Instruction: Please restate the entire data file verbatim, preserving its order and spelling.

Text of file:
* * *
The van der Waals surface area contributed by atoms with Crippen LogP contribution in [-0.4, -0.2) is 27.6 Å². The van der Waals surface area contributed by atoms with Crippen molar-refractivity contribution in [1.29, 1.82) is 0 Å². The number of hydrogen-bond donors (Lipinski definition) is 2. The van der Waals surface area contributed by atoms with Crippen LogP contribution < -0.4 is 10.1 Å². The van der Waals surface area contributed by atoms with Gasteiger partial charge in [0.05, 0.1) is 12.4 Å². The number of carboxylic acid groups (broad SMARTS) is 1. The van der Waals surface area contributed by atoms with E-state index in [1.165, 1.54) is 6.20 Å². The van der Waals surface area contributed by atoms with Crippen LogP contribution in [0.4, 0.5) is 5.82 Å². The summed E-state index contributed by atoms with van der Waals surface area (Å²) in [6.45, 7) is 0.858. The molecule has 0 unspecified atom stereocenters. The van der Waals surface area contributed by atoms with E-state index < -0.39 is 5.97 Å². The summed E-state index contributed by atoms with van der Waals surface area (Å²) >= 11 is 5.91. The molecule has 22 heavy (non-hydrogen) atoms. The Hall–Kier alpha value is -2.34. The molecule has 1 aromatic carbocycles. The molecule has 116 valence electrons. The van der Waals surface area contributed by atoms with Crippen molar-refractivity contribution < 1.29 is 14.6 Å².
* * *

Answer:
The van der Waals surface area contributed by atoms with Crippen LogP contribution in [-0.4, -0.2) is 27.6 Å². The van der Waals surface area contributed by atoms with Crippen molar-refractivity contribution in [1.29, 1.82) is 0 Å². The number of hydrogen-bond donors (Lipinski definition) is 2. The van der Waals surface area contributed by atoms with Crippen LogP contribution < -0.4 is 10.1 Å². The van der Waals surface area contributed by atoms with Gasteiger partial charge in [0.05, 0.1) is 12.4 Å². The number of carboxylic acid groups (broad SMARTS) is 1. The van der Waals surface area contributed by atoms with E-state index in [1.165, 1.54) is 6.20 Å². The van der Waals surface area contributed by atoms with Crippen LogP contribution in [0.4, 0.5) is 5.82 Å². The summed E-state index contributed by atoms with van der Waals surface area (Å²) in [6.45, 7) is 0.858. The molecule has 0 unspecified atom stereocenters. The van der Waals surface area contributed by atoms with E-state index < -0.39 is 5.97 Å². The summed E-state index contributed by atoms with van der Waals surface area (Å²) >= 11 is 5.91. The molecule has 22 heavy (non-hydrogen) atoms. The Hall–Kier alpha value is -2.34. The molecule has 1 aromatic carbocycles. The molecule has 116 valence electrons. The van der Waals surface area contributed by atoms with Crippen molar-refractivity contribution < 1.29 is 14.6 Å².